I'm sorry that you are dealing with that. The problem is generally someone crying, "But the MOS says that you must stagger all images!" So I'm concerned about giving more ammunition to the one that clearly has it wrong, because nobody actually wants a strict left-right staggering all the way down the page, especially when there are few images.
Do you think that it would be helpful to specify occasions when left-justification might be warranted? WhatamIdoing (talk) 04:54, 18 July 2017 (UTC)
In the context of Talk:Briarcliff Manor, New York#Image placement, you might be interested in knowing that this guideline previously discouraged left alignment immediately underneath a ===Level 3=== section heading, on the grounds that it made it slightly harder for the reader's eye to find the first word of the first paragraph in this section. (It's less of an issue with ==Level 2== section headings, because they have a horizontal line drawn underneath them.) WhatamIdoing (talk) 05:25, 18 July 2017 (UTC)

One issue not so far mentioned is that staggering images left and right often leads to violations of MOS:SANDWICH. Peter coxhead (talk) 19:07, 1 August 2017 (UTC)

Right-justified images

, regarding this bit I reverted you on, how is it not the case that images should usually be right-justified? What examples do you have? And in the case of your examples, how is this not the minority of cases? As for staggering images right and left, I usually see editors do that as a matter of style, not because it's needed, and it often leads to WP:SANDWICHING issues. Flyer22 Reborn (talk) 06:38, 19 August 2017 (UTC)

It's because most big articles should and do stagger the images left-right. That's been the norm forever but the wording at this MOS didn't reflect that, and even contradicted it. And yes it can lead to sandwiching, however that's why it said "Multiple images can and sometimes should be staggered right and left. However, avoid sandwiching text between two images that face each other...". That seems adequate, no? Surely an improvement over the "In most cases, images should be right justified on pages" which seems to convince and literally has convinced editors that staggering is less than preferable. ɱ (talk) · vbm · coi) 12:33, 19 August 2017 (UTC)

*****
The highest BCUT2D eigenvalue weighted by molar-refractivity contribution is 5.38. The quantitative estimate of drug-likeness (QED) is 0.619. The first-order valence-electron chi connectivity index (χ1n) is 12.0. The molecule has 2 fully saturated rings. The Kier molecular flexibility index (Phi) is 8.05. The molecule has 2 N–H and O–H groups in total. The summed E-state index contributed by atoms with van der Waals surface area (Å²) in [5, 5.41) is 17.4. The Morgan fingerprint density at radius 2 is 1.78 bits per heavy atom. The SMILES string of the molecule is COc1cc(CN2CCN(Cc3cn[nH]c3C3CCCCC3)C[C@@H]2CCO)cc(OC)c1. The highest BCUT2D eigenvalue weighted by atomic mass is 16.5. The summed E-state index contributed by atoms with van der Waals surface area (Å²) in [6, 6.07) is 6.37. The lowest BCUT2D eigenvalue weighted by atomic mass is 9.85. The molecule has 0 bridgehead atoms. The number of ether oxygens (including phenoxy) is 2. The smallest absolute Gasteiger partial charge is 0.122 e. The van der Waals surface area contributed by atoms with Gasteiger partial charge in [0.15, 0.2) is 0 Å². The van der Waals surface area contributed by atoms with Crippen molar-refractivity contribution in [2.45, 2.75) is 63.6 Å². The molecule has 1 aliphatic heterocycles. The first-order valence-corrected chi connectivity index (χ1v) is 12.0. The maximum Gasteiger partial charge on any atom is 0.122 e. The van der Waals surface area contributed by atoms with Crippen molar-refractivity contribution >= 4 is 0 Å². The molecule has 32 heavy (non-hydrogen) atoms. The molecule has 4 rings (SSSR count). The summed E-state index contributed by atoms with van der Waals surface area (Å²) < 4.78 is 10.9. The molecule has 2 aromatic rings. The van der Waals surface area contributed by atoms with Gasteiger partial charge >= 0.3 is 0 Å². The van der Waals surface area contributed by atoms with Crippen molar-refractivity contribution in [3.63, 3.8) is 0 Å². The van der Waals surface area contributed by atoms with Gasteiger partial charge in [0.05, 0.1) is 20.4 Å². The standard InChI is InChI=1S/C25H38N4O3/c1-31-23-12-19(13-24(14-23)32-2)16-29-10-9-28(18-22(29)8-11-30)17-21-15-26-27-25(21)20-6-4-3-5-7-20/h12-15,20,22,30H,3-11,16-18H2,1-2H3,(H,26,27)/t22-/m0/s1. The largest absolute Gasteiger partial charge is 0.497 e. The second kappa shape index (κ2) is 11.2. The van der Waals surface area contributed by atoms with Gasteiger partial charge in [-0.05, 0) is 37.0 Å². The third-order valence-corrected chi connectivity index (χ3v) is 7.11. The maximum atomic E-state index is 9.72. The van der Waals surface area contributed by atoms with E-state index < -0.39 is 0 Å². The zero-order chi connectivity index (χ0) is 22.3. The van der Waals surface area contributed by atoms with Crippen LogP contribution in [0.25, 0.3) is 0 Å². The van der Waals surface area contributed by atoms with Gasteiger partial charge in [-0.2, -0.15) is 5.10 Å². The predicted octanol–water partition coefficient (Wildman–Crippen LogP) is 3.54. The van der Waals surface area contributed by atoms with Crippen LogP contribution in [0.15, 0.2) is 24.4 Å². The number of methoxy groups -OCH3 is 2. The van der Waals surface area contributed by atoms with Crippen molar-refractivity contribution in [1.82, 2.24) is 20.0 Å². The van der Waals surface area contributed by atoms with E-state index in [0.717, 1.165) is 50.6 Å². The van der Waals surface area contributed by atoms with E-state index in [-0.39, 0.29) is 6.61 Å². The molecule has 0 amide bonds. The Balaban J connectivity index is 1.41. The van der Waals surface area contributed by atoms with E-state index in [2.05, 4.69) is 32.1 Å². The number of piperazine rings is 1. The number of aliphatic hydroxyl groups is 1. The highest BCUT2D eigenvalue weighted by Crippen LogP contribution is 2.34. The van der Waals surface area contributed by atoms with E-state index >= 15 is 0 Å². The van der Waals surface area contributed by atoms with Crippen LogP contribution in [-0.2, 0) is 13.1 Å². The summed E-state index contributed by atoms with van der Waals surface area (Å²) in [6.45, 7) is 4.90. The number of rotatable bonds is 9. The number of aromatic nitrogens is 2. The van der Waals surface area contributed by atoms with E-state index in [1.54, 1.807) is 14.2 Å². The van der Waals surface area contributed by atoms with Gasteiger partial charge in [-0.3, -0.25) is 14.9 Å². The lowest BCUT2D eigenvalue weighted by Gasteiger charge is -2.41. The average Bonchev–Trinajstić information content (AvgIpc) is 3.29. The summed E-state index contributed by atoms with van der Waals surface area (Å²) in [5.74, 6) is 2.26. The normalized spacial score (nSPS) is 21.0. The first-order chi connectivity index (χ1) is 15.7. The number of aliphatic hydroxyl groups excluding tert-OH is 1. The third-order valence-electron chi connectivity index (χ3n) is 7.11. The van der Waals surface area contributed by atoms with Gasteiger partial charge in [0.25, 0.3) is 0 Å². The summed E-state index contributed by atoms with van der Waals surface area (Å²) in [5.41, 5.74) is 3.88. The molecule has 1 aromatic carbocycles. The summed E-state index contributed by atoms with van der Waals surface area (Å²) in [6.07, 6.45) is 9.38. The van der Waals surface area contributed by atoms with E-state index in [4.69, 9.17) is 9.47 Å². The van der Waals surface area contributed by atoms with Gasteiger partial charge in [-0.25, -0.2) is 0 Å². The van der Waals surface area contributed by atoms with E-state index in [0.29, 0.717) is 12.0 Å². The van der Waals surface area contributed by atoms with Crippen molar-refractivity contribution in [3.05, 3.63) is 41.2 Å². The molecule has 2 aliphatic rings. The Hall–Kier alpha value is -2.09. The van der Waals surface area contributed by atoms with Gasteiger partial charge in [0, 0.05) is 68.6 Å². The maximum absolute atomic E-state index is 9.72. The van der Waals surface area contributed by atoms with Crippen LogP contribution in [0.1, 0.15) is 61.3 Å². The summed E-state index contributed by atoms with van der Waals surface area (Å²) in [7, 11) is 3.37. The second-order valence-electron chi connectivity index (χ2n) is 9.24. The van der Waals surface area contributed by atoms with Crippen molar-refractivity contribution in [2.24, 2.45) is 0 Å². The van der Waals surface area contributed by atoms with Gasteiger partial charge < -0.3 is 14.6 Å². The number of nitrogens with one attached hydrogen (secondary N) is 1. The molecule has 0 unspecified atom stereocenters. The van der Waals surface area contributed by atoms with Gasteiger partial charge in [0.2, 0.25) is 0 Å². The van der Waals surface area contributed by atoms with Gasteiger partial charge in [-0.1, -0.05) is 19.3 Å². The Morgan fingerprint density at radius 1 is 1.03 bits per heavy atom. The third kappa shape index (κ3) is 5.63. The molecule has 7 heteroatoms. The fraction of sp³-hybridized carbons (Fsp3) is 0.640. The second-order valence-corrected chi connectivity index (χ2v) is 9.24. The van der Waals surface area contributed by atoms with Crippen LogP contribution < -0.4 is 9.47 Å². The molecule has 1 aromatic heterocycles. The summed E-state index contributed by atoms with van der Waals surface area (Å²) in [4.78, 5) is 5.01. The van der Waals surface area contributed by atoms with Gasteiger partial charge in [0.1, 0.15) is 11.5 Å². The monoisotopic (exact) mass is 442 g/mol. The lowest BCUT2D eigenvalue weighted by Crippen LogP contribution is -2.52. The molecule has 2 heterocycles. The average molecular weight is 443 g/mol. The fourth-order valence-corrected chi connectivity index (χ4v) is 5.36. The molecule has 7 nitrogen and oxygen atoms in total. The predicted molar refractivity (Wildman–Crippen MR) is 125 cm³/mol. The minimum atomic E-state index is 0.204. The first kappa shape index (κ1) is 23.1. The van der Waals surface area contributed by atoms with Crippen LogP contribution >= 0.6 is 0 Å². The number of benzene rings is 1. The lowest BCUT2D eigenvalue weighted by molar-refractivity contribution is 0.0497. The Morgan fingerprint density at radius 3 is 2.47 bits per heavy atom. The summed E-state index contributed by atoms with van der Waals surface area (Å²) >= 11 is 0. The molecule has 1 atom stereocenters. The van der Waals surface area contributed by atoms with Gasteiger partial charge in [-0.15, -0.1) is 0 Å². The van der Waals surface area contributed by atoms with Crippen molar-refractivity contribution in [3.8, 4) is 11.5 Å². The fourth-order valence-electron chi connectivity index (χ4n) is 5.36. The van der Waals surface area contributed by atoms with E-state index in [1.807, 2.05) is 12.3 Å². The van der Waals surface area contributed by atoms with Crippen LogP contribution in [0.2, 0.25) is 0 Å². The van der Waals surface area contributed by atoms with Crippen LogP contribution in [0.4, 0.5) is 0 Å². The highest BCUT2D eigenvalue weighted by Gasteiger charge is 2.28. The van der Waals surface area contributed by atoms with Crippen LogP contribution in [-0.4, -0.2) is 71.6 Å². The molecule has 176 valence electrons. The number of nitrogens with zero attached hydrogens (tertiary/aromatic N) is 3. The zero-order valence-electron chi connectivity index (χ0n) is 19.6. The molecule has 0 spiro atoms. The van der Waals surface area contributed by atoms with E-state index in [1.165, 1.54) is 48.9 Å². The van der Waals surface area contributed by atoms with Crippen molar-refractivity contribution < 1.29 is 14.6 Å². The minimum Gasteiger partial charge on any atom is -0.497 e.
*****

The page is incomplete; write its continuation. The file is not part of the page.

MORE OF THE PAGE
I tend to agree with Flyer22 Reborn. Staggering left and right only works in articles in which there is a large amount of text so that the images are sufficiently well separated to avoid sandwiching. In terms of the number of articles, it should be very much a minority style. What often happens at present is that staggered images get added to a short article, leading to terrible layout. Peter coxhead (talk) 12:42, 19 August 2017 (UTC)
Can't we describe it like that then? It seems the current wording is very unclear and unhelpful, and I so very prefer when the guidelines and policies provide rationale like that. I agree with you, however the current wording has led people to disfavor staggering altogether, and force that view upon others. ɱ (talk) · vbm · coi) 12:45, 19 August 2017 (UTC)
Yes, it would be good to provide more helpful guidance. The logic involved seems to me to be:
  • the priority is to avoid sandwiching, as per MOS:SANDWICH
  • if there's not enough text to separate images, this means placing all the images to the same side, usually the right (where there's often an infobox), or using the gallery format, while respecting WP:NOTGALLERY
  • if there's enough text to separate images, left and right staggering is usual although not required
Quite how this is written up is another matter. Peter coxhead (talk) 12:57, 19 August 2017 (UTC)
I could agree to use "many cases" instead of "most cases," and "multiple images can be staggered right and left," but I don't agree with "should." This is a guideline, not a policy, and "should" is an opinion in this case. I don't think that big articles automatically should stagger right and left. Furthermore, sandwiching happens in big articles as well because of small sections; this was the case at the Human brain article.
I was under the impression that having an image on the left causes some type of viewing issue other than sandwhiching. WhatamIdoing, is there any issue other than sandwiching? Flyer22 Reborn (talk) 14:52, 19 August 2017 (UTC)